8/15/2000 --NEWPORT - The owners of Belcourt Castle, on mansion row, are rather proud of their ghosts. There's the lady in the white gown who vanishes through doors, the spirit trapped inside a suit of armor whose blood-curdling growls echo through the ballroom, and, among others, the monk who hovers over a wood carving of - what else? - a monk.
There are more than 11 ghosts in all. And Virginia Smith, who describes herself as an "unwilling medium," senses them in the midst of a tour.
"Oooh, here it is," she purrs, waving her hand over an 18th-century chair. "Put your hand here. You don't feel it? You're not sensitive to it, I guess."
Smith, with her shock of white hair and her borrowed English accent, makes for an arresting guide. But over in the hallway, she spots the competition: a ghost writer who is chatting with, of all people, "that vampire guy."
"I don't want to be associated with them, especially with vampires and that sort of lot," Smith says in a hushed tone.
Later, when told of the comment, Christopher Rondina, who has written two books on vampires, says, "Oh, yeah. I'm vampires and she's ghosts. As if that's highbrow."
The competition, and backbiting, is at an all-time high as this seaside city has learned there's money to be made from the strange, the paranormal, the hereafter. Years ago, residents would swap ghost stories for fun. Now, it's business.
In an attempt to stretch the summer tourism season into the fall, this year the Newport County Convention & Visitor's Bureau is premiering "Haunted Newport," a month-long series of events. It's a hodgepodge of psychics, astrologers, mind readers, tours of graveyards, tales of vampires, murder-mystery performances, horror-film showings, and a ghoul's ball.
The biggest attractions, by far, are the ghost tours at Belcourt Castle and another Bellevue Avenue mansion, the Astors' Beechwood. The mansions, both privately owned, are raking in the money.
Those mansions were once the proud summer cottages of Oliver Hazard Perry Belmont, heir to the American Rothschild fortune, and real estate moguls Mr. and Mrs. John Jacob Astor. They stand as tributes to a bygone era, of a time when the rich and powerful were few, but their riches ran deep.
Now those splendid homes are being recast as places where visitors come looking to get spooked.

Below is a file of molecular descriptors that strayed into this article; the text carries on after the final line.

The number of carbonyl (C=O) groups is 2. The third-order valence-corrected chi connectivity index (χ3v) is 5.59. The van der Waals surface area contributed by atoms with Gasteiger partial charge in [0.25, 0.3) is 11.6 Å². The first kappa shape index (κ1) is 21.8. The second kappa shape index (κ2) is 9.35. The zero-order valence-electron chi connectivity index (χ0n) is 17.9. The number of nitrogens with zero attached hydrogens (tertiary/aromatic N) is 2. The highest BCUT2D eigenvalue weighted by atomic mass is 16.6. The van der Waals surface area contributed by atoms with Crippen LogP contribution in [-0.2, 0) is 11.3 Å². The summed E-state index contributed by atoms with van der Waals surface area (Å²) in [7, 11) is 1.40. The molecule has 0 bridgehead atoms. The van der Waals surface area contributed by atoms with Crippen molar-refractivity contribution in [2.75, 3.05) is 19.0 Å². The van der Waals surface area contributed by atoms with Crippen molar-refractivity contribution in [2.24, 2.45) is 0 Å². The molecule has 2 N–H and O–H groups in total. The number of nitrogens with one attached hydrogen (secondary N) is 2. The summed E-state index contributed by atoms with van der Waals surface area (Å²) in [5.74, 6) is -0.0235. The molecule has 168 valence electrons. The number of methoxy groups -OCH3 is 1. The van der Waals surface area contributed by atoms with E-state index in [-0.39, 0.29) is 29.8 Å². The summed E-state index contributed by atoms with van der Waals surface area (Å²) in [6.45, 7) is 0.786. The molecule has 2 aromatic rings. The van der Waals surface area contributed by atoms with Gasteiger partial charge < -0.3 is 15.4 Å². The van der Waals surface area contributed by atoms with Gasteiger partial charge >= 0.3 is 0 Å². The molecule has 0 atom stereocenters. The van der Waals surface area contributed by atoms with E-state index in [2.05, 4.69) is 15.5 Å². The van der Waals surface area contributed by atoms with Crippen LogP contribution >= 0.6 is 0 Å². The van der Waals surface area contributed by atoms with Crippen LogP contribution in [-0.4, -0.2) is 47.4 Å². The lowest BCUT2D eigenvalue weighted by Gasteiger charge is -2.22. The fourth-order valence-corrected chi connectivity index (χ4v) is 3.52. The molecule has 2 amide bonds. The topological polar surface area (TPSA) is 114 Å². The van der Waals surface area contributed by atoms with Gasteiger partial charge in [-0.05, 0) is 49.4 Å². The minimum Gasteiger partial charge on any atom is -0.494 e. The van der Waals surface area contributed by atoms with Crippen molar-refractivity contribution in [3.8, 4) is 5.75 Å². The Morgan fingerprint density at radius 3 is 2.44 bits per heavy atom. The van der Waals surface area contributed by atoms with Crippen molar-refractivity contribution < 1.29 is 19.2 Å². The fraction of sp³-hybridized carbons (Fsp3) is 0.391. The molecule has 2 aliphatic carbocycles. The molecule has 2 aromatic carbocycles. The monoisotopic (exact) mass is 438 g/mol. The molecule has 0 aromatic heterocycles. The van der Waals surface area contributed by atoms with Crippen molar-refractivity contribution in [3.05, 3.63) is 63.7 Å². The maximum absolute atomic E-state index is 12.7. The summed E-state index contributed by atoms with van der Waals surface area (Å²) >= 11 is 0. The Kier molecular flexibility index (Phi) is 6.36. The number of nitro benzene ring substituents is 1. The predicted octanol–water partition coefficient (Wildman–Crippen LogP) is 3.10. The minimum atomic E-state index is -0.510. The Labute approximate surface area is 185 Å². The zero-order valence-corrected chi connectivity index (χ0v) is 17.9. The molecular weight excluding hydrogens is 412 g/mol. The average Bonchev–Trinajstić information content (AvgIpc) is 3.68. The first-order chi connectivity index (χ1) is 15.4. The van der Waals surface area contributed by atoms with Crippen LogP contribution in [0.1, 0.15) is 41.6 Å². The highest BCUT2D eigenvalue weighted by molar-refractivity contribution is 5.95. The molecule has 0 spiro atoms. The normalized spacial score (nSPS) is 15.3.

But the adjacent homes, 11 mansions owned by the Preservation Society of Newport County, don't seem to care for any of it. They don't carry copies of Rondina's "The Vampire Hunter's Guide to New England" or Eleyne Austen Sharp's "Haunted Newport." They prefer books on antiques, Newport history, New England cooking.
"They're a bit snooty about the whole thing," says one resident, who asked to remain anonymous.
John Rodman, the society's marketing director, sees it this way: "It's not our style. We're more interested in art and architecture," he says. "We're more of a conventional, educational enterprise than anything else."
Besides, he says, the society's nine mansions don't have any ghosts.
If they did - their researchers haven't come up with any good yarns, Rodman says - they would see plenty more visitors in the fall, too.
Kathryn Farrington, special events director for the visitor's bureau, says that last year's Haunted Newport Week was so popular, Rondina had to turn people away from his Vampire Legends of New England tour. Between 2,000 and 3,000 people took part in the week's events. And this year, Farrington says she's expecting 10,000 people throughout the month of October.
"Ghosts, vampires, all of it is very popular right now," Farrington says. "You've got `Buffy the Vampire Slayer' and `Angel' and all these different movies that have come out. People are drawn to it."
She says the Ghoul's Ball, which will be in its third year this October, has gone from people buying masks to them going all out and making or buying elaborate costumes.
Harle Tinney, who lives in Belcourt Castle with her husband, Donald, says she doesn't try to make light of the ghosts that share her 60-room estate. They're good ghosts, she says. And they like the company.
"Some people might say we're taking advantage of these ghosts, but we're not," Tinney says. "We're sharing them."